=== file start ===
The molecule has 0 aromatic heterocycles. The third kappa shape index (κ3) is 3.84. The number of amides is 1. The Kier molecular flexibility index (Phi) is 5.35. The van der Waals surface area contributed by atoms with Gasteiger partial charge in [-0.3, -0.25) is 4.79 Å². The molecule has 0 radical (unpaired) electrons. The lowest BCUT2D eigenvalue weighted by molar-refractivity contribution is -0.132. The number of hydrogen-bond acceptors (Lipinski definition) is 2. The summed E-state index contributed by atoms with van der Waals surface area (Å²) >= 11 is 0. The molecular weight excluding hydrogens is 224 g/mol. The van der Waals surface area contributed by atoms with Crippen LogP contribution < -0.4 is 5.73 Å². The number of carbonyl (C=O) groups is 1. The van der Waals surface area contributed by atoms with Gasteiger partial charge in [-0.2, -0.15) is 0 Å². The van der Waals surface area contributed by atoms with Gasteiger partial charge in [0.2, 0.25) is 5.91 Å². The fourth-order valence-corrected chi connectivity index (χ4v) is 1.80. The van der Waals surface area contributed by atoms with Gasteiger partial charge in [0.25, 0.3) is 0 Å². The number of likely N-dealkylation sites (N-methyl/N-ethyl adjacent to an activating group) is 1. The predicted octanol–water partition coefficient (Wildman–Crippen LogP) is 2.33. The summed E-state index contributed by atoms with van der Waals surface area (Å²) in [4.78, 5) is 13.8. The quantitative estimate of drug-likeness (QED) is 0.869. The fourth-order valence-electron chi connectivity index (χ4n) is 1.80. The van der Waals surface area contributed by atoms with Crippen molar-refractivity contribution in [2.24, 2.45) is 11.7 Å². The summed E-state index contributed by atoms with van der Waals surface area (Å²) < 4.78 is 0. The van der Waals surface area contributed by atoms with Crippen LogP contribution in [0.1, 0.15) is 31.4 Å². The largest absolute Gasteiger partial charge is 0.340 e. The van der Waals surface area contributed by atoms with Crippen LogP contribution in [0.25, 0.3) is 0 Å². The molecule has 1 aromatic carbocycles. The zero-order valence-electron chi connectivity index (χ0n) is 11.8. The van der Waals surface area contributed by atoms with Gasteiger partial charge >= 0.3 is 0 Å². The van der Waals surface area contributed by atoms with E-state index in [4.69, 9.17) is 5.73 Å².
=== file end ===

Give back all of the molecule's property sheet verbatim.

The molecule has 0 aromatic heterocycles. The third kappa shape index (κ3) is 3.84. The number of amides is 1. The Kier molecular flexibility index (Phi) is 5.35. The van der Waals surface area contributed by atoms with Gasteiger partial charge in [-0.3, -0.25) is 4.79 Å². The molecule has 0 radical (unpaired) electrons. The lowest BCUT2D eigenvalue weighted by molar-refractivity contribution is -0.132. The number of hydrogen-bond acceptors (Lipinski definition) is 2. The summed E-state index contributed by atoms with van der Waals surface area (Å²) >= 11 is 0. The molecular weight excluding hydrogens is 224 g/mol. The van der Waals surface area contributed by atoms with Crippen LogP contribution < -0.4 is 5.73 Å². The number of carbonyl (C=O) groups is 1. The van der Waals surface area contributed by atoms with Gasteiger partial charge in [-0.2, -0.15) is 0 Å². The van der Waals surface area contributed by atoms with Gasteiger partial charge in [0.2, 0.25) is 5.91 Å². The fourth-order valence-corrected chi connectivity index (χ4v) is 1.80. The van der Waals surface area contributed by atoms with Gasteiger partial charge in [0.25, 0.3) is 0 Å². The number of likely N-dealkylation sites (N-methyl/N-ethyl adjacent to an activating group) is 1. The predicted octanol–water partition coefficient (Wildman–Crippen LogP) is 2.33. The summed E-state index contributed by atoms with van der Waals surface area (Å²) in [4.78, 5) is 13.8. The quantitative estimate of drug-likeness (QED) is 0.869. The fourth-order valence-electron chi connectivity index (χ4n) is 1.80. The van der Waals surface area contributed by atoms with Crippen molar-refractivity contribution in [2.24, 2.45) is 11.7 Å². The summed E-state index contributed by atoms with van der Waals surface area (Å²) < 4.78 is 0. The van der Waals surface area contributed by atoms with Crippen LogP contribution in [0.1, 0.15) is 31.4 Å². The largest absolute Gasteiger partial charge is 0.340 e. The van der Waals surface area contributed by atoms with Crippen LogP contribution in [0.25, 0.3) is 0 Å². The molecule has 1 aromatic carbocycles. The zero-order valence-electron chi connectivity index (χ0n) is 11.8. The van der Waals surface area contributed by atoms with Gasteiger partial charge >= 0.3 is 0 Å². The van der Waals surface area contributed by atoms with E-state index in [4.69, 9.17) is 5.73 Å².